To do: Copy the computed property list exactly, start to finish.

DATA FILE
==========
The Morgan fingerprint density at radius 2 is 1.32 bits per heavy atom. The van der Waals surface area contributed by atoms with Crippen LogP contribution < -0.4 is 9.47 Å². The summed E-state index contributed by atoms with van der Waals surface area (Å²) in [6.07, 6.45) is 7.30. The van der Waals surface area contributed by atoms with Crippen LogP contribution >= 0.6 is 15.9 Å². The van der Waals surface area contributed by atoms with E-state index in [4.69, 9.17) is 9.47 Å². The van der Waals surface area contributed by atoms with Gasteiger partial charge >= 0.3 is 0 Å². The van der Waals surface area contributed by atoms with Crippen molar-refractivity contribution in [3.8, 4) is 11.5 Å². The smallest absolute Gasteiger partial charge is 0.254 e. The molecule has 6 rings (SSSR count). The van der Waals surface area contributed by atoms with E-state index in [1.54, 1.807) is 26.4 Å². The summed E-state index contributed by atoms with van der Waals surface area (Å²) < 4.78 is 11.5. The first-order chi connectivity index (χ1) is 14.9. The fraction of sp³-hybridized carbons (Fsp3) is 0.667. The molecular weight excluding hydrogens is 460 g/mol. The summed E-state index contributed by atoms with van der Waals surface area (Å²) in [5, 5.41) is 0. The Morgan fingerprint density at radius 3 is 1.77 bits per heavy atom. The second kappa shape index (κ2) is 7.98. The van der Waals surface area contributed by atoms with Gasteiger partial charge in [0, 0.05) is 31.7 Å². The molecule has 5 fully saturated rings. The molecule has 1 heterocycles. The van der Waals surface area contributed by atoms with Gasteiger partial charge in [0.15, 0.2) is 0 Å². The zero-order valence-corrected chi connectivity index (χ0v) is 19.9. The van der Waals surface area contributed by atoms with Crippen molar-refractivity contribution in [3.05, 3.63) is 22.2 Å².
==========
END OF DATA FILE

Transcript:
The Morgan fingerprint density at radius 2 is 1.32 bits per heavy atom. The van der Waals surface area contributed by atoms with Crippen LogP contribution < -0.4 is 9.47 Å². The summed E-state index contributed by atoms with van der Waals surface area (Å²) in [6.07, 6.45) is 7.30. The van der Waals surface area contributed by atoms with Crippen LogP contribution >= 0.6 is 15.9 Å². The van der Waals surface area contributed by atoms with E-state index in [4.69, 9.17) is 9.47 Å². The van der Waals surface area contributed by atoms with Gasteiger partial charge >= 0.3 is 0 Å². The van der Waals surface area contributed by atoms with Crippen molar-refractivity contribution in [3.8, 4) is 11.5 Å². The smallest absolute Gasteiger partial charge is 0.254 e. The molecule has 6 rings (SSSR count). The van der Waals surface area contributed by atoms with E-state index in [1.54, 1.807) is 26.4 Å². The summed E-state index contributed by atoms with van der Waals surface area (Å²) < 4.78 is 11.5. The first-order chi connectivity index (χ1) is 14.9. The fraction of sp³-hybridized carbons (Fsp3) is 0.667. The molecular weight excluding hydrogens is 460 g/mol. The summed E-state index contributed by atoms with van der Waals surface area (Å²) in [5, 5.41) is 0. The Morgan fingerprint density at radius 3 is 1.77 bits per heavy atom. The second kappa shape index (κ2) is 7.98. The van der Waals surface area contributed by atoms with Gasteiger partial charge in [0, 0.05) is 31.7 Å². The molecule has 5 fully saturated rings. The molecule has 1 heterocycles. The van der Waals surface area contributed by atoms with Gasteiger partial charge in [0.15, 0.2) is 0 Å². The zero-order valence-corrected chi connectivity index (χ0v) is 19.9. The van der Waals surface area contributed by atoms with Crippen molar-refractivity contribution in [3.05, 3.63) is 22.2 Å².